The final speaker in this session at ECPR 2011 is Thomas Roessing, who focusses on Wikipedia. His interest is in the politics of Wikipedia’s community of participants, which engages both at a meta level (on Wikipedia as such) and the discussion level (discussing the content of individual articles). Those two levels also interact, of course, and also influence the level of the articles themselves. Researchers can examine these processes by studying the records of online discussion for each article, which Wikipedia also keeps.
Wikipedia has its internal politics, of course, which are sometimes hotly debated (at the meta level); the personal politics of its members are also reflected during editing disputes (at both meta and discussion levels); and at the article level Wikipedia also covers politics and politicians, of course.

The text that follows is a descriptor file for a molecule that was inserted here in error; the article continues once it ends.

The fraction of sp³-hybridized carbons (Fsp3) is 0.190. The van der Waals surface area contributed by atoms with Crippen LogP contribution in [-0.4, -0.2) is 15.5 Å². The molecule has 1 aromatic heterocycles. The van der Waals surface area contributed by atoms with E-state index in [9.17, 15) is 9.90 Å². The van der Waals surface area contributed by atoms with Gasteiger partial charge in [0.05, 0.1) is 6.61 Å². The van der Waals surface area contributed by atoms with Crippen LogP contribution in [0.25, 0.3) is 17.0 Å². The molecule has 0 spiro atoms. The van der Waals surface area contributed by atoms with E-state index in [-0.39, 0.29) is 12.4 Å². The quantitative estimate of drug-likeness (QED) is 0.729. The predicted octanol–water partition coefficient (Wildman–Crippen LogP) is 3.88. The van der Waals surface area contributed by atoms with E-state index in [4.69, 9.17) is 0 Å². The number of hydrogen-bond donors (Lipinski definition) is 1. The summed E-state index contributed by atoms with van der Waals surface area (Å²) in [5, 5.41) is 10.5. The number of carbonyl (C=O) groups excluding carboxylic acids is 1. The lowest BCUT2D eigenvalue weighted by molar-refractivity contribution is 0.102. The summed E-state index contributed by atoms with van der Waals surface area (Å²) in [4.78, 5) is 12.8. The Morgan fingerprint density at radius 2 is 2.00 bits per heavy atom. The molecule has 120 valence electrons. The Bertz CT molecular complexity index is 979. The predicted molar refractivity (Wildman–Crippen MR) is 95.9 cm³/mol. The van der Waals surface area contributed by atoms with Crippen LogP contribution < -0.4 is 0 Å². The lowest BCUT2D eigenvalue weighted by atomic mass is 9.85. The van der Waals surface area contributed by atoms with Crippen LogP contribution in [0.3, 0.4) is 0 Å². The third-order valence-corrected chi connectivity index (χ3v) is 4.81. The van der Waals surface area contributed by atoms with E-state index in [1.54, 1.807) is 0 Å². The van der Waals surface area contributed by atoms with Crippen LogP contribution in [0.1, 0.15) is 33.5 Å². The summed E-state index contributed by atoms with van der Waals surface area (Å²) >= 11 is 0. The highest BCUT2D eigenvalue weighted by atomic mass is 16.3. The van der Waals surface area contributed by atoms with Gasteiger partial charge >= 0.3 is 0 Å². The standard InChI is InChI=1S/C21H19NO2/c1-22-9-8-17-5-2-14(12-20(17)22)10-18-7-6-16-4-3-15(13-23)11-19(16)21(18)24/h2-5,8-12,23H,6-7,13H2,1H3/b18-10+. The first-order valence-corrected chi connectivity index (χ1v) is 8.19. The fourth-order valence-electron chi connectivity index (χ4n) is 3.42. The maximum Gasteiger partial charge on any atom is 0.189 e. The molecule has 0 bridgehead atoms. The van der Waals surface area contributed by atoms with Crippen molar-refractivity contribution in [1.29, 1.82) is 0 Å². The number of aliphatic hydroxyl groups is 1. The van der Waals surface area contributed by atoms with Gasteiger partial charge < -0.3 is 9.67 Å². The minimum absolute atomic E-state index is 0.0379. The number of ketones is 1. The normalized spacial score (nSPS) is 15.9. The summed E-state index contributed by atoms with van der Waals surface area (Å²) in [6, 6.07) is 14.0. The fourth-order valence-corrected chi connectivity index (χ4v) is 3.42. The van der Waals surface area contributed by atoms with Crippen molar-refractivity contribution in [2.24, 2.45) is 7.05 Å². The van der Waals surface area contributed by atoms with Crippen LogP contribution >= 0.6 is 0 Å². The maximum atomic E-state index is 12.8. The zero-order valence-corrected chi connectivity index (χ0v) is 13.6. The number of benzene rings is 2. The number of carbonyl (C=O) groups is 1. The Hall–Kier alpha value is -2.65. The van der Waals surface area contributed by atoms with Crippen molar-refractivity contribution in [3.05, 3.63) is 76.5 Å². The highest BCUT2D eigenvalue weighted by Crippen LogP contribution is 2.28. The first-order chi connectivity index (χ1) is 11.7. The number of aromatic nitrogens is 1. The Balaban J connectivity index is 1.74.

Strong points of political contention in the German Wikipedia exist around politics (especially at its extreme ends), sexuality and religion, homoeopathy, and climate change. Thomas has examined these debates through studying instrumental and non-instrumental edits of specific articles – where instrumental editing means biased edits favouring one or the other side of a debate. There is much work to be done here, given the significant amount of articles even on fairly specialist topics. This is also interesting from a more systemic perspective, given the use of Wikipedia by journalists and other influential public figures.
Discussion processes on Wikipedia can be examined especially using the ‘spiral of silence’ approach: does strong support for a specific point of contention effectively silence those who would argue against it, thereby further strengthening that support and contributing to the silence of opponents?